As the federal government is working on getting the Covid-19 vaccine to as many people as quickly as possible, it certainly hasn't been without challenges. The government fell behind its goal of getting 20 million people vaccinated before the end of 2020. 

Still, it's now averaging around one million shots per day. That means that the government is on pace to reach President Biden's goal of administering 100 million shots within his first 100 days. Of course, for enough people to have immunity to move beyond the pandemic, a lot more people are going to need to get vaccinated. 

Tech companies are in an interesting position to help. Many of them have empty offices right now. Some of them have vast distribution networks and expertise in getting things where they need to be. 

On Sunday, Amazon was host to a pop-up vaccination clinic, hoping to provide shots to 2,000 people. The company also sent a letter to President Biden offering "operations, information technology, and communications capabilities." There aren't many companies better equipped to help with the logistics of getting things to lots of people

Microsoft has opened its Redmond, Washington, campus as a vaccination site in a partnership with health care providers. And Starbucks has donated the time and expertise of its operations and analytics teams to help design vaccination sites (while continuing to pay those employees). 

In normal times, none of these companies would be involved in public health efforts. I think we can all agree these are anything but normal times.

"We are not a health care company," says Kevin Johnson, Starbucks' CEO. "But Starbucks does operate 33,000 stores at scale, serving 100 million customers a week, and we have a world-class team of human-centered design engineers who are working under the direction of the state and health care providers to help support the creation of vaccination centers that can scale and amplify the comfort, care, and safety of every person who gets vaccinated."

Put another way, Starbucks is helping not because it's an expert at giving people vaccines, but because it has the resources to help. It's doing it because it can. 

Say what you want about companies like Starbucks or Microsoft or Amazon. Say they're doing it because it makes them look good, or because they're getting something out of it. Honestly, so what? If it helps us get past this faster, I'm all for it. Kudos to all of them.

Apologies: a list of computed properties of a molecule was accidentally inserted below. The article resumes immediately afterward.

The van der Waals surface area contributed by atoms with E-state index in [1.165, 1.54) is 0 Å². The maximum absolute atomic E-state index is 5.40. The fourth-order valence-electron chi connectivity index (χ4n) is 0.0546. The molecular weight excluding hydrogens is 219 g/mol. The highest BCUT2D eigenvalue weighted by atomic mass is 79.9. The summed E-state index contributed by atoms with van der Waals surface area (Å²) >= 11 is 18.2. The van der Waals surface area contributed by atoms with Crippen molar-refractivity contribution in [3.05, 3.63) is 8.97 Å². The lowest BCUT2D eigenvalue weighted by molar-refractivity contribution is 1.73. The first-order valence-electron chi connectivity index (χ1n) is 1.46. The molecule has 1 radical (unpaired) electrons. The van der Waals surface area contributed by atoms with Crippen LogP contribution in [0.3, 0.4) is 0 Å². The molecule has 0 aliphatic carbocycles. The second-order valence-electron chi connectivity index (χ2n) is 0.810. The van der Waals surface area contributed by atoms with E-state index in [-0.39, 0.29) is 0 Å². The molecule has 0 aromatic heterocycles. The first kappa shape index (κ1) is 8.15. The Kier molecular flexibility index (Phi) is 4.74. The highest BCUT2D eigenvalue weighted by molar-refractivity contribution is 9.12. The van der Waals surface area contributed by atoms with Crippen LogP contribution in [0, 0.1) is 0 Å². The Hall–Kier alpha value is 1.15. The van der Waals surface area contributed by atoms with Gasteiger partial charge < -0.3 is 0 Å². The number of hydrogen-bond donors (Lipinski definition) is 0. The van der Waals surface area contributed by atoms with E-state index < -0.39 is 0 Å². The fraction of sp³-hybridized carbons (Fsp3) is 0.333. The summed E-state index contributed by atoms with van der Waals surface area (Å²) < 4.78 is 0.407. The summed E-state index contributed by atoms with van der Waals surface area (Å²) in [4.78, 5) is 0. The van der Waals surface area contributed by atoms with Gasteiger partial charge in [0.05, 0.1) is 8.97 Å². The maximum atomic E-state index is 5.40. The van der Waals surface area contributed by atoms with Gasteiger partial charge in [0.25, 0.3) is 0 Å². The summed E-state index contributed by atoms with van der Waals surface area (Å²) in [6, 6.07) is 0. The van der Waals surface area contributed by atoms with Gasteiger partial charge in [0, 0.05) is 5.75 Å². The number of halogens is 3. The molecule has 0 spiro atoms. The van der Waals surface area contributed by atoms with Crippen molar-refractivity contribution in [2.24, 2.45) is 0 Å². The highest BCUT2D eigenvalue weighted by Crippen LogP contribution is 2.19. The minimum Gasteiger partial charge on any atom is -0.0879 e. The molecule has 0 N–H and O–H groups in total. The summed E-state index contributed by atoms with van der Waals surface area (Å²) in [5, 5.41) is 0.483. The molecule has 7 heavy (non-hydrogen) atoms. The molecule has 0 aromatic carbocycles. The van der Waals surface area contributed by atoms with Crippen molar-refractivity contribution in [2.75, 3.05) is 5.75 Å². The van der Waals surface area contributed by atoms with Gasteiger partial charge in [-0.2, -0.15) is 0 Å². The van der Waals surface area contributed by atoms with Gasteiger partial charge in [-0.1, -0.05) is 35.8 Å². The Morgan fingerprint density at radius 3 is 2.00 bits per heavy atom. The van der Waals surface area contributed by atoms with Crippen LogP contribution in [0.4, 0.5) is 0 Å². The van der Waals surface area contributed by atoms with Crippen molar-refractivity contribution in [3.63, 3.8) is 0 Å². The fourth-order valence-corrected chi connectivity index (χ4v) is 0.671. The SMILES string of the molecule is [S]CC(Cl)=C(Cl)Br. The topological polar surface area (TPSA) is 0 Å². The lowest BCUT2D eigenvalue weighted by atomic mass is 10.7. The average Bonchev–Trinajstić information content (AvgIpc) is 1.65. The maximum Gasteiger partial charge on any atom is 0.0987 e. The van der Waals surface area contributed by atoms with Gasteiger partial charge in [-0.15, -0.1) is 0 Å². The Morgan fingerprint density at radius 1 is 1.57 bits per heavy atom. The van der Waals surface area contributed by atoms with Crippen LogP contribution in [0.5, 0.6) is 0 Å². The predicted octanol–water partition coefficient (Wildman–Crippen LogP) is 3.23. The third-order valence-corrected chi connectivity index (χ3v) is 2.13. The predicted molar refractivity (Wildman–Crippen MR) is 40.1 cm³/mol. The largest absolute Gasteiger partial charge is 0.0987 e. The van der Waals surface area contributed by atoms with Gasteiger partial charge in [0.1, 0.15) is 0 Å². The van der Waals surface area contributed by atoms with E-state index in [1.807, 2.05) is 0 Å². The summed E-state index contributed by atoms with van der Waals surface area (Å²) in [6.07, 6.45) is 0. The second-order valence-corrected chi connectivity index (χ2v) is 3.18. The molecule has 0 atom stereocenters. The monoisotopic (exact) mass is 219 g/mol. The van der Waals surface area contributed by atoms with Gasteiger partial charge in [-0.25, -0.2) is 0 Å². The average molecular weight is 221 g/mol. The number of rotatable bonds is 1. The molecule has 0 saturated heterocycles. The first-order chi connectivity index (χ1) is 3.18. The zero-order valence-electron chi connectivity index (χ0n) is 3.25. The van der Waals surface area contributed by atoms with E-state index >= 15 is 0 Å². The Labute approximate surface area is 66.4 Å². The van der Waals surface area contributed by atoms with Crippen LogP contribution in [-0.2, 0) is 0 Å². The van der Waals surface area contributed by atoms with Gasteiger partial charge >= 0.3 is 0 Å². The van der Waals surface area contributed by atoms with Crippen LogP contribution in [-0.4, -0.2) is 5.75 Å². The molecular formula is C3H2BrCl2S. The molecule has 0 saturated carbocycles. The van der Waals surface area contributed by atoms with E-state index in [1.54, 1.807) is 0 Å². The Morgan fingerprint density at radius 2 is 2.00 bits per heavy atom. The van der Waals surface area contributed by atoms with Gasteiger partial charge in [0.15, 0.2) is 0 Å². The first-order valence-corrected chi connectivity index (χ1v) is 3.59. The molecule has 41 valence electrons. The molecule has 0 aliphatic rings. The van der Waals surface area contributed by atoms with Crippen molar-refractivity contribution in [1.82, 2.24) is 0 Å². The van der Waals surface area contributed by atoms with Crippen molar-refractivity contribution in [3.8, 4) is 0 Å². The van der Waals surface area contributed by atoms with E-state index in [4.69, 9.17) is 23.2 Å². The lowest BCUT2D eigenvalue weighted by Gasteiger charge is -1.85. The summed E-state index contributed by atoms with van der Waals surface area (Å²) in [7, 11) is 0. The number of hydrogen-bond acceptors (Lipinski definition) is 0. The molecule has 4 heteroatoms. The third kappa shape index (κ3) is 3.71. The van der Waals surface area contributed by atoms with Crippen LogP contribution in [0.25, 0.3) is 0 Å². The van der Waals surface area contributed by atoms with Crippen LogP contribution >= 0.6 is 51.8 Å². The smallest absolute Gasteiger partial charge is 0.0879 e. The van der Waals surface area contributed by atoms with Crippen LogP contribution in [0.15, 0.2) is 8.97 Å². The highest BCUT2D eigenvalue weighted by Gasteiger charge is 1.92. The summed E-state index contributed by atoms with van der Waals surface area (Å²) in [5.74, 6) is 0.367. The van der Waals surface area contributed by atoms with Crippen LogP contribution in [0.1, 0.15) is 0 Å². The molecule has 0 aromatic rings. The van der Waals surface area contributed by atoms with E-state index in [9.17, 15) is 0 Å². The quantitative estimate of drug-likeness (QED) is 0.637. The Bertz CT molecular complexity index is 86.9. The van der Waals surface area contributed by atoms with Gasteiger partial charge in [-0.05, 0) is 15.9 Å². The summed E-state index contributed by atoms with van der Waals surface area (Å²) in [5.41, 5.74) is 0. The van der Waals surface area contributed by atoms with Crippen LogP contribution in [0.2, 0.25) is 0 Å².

Imagine if every business that was able to help took that same approach. I have no doubt that many are doing just that, even if we don't hear about it. But there's always room for more. It might be as simple as offering to pick up groceries and set them on the porch of a neighbor. Or, like Microsoft, offering your empty office as a vaccine distribution location. 

If nothing else, we've seen over the past 11 months that, when given the opportunity, people will do pretty incredible things. Nurses and doctors get up and go to work every day despite the risk to themselves and their families. Restaurant owners figured out how to keep their employees working and their customers fed. 

And teachers figured out how to do the extraordinary--keep 25 first-graders focused and on task while on Zoom. Which is something, I should add, that most managers struggle to do with adults. 

Maybe the only thing more impressive than that is that scientists have done in months what should normally take years. They've developed, tested, and manufactured safe and effective vaccines that are the key to getting back to normal--as long as they end up in people's arms.

That's something we should all be grateful for, but more important, it should inspire all of us to do everything we can to help. That's how we get back to normal. That's how we get past this pandemic that has cost the lives of more than 420,000 Americans. That's how we save small businesses that are hurting because of lockdowns and customers who are afraid to go indoors. 

We do everything we can.